How were black women's rights affected by the actions of the white community during the 1960s in The Help by Kathryn Stockett?
In The Help, the white community reacts to the growing Civil Rights movement by continuing to exercise segregation and even trying to strengthen the segregation laws already in effect in Jackson, Mississippi. For example, Hilly Holbrook tries to maintain the hierarchy in which whites have more power by starting a campaign for whites to build outdoor bathrooms for their African-American maids. She claims that this campaign is to ensure white people's health, as African-Americans carry germs that are harmful to whites. Of course, this campaign is motivated more by Hilly's desire for power than by science, as African-American domestics cook white people's food and tend to their babies (work that Hilly does nothing to stop).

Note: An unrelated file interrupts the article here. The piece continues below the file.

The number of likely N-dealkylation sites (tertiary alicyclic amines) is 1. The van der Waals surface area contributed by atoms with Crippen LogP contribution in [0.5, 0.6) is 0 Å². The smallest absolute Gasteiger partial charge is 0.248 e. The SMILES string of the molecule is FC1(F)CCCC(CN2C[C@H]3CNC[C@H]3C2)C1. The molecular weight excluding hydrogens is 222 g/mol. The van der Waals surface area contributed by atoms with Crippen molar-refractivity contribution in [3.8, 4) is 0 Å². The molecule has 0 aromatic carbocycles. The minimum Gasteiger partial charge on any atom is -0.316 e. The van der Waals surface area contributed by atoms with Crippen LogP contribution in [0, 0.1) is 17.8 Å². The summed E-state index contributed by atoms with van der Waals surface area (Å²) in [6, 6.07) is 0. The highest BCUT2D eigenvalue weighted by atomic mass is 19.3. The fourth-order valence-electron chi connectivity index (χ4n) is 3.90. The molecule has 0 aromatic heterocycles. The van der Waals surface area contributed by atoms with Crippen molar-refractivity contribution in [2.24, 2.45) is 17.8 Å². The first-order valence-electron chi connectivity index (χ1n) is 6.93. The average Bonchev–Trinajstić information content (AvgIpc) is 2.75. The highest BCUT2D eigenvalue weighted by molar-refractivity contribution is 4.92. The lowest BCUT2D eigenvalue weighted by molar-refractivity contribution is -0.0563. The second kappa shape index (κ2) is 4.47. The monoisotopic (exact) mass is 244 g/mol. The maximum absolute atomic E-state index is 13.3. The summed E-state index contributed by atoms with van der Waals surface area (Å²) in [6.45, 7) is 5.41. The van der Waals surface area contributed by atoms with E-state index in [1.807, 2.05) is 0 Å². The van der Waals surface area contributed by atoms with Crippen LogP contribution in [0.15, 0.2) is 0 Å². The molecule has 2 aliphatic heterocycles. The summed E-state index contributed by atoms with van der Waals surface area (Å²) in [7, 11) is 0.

In addition, Hilly spreads rumors about maids, such as Minny, who speak back to her. Finally, Skeeter's mother, Mrs. Phelan, fires her long-time maid, Constantine, when Constantine's daughter insists on eating with the white women in her house. While the Civil Rights movement promises to bring eventual change to Jackson, the white community, as a whole, intends on maintaining its power, and the rights of the African-American community are curtailed as a result. They have little freedom to decide who they want to work for, and they are restricted in what they can say in front of their white employers if they hope to keep their jobs.